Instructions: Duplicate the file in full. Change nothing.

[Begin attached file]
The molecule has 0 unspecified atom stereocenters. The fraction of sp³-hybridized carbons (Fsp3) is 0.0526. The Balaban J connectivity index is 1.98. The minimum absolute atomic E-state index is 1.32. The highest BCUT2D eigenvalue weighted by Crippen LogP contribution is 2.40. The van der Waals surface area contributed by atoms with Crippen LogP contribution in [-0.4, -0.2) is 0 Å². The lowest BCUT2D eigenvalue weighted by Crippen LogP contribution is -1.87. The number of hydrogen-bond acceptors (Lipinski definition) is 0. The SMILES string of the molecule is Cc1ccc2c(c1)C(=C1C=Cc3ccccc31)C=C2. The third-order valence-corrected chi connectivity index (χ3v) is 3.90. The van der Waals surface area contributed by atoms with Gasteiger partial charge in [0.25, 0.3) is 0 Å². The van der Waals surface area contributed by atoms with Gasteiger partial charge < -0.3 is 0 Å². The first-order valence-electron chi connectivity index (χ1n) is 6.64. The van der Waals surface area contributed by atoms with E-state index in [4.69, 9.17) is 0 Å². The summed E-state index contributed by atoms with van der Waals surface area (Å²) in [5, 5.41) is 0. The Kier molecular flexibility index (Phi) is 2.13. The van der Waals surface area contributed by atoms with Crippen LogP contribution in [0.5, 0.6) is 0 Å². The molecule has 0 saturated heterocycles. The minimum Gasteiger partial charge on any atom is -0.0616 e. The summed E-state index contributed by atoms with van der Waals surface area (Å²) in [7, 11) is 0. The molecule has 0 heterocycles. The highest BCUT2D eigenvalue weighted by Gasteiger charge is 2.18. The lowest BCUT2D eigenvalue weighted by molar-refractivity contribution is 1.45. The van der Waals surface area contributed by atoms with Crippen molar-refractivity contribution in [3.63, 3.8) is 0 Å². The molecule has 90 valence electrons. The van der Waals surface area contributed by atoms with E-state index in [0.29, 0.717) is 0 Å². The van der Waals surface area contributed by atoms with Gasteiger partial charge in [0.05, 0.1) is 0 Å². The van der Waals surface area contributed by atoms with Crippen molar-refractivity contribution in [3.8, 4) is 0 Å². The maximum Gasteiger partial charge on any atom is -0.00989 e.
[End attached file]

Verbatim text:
The molecule has 0 unspecified atom stereocenters. The fraction of sp³-hybridized carbons (Fsp3) is 0.0526. The Balaban J connectivity index is 1.98. The minimum absolute atomic E-state index is 1.32. The highest BCUT2D eigenvalue weighted by Crippen LogP contribution is 2.40. The van der Waals surface area contributed by atoms with Crippen LogP contribution in [-0.4, -0.2) is 0 Å². The lowest BCUT2D eigenvalue weighted by Crippen LogP contribution is -1.87. The number of hydrogen-bond acceptors (Lipinski definition) is 0. The SMILES string of the molecule is Cc1ccc2c(c1)C(=C1C=Cc3ccccc31)C=C2. The third-order valence-corrected chi connectivity index (χ3v) is 3.90. The van der Waals surface area contributed by atoms with Gasteiger partial charge in [0.25, 0.3) is 0 Å². The van der Waals surface area contributed by atoms with Gasteiger partial charge < -0.3 is 0 Å². The first-order valence-electron chi connectivity index (χ1n) is 6.64. The van der Waals surface area contributed by atoms with E-state index in [4.69, 9.17) is 0 Å². The summed E-state index contributed by atoms with van der Waals surface area (Å²) in [5, 5.41) is 0. The Kier molecular flexibility index (Phi) is 2.13. The van der Waals surface area contributed by atoms with Crippen LogP contribution in [0.5, 0.6) is 0 Å². The molecule has 0 saturated heterocycles. The minimum Gasteiger partial charge on any atom is -0.0616 e. The summed E-state index contributed by atoms with van der Waals surface area (Å²) in [7, 11) is 0. The molecule has 0 heterocycles. The highest BCUT2D eigenvalue weighted by Gasteiger charge is 2.18. The lowest BCUT2D eigenvalue weighted by molar-refractivity contribution is 1.45. The van der Waals surface area contributed by atoms with Crippen molar-refractivity contribution in [3.63, 3.8) is 0 Å². The molecule has 90 valence electrons. The van der Waals surface area contributed by atoms with E-state index in [0.29, 0.717) is 0 Å². The van der Waals surface area contributed by atoms with Gasteiger partial charge in [0.05, 0.1) is 0 Å². The van der Waals surface area contributed by atoms with Crippen molar-refractivity contribution in [3.8, 4) is 0 Å². The maximum Gasteiger partial charge on any atom is -0.00989 e.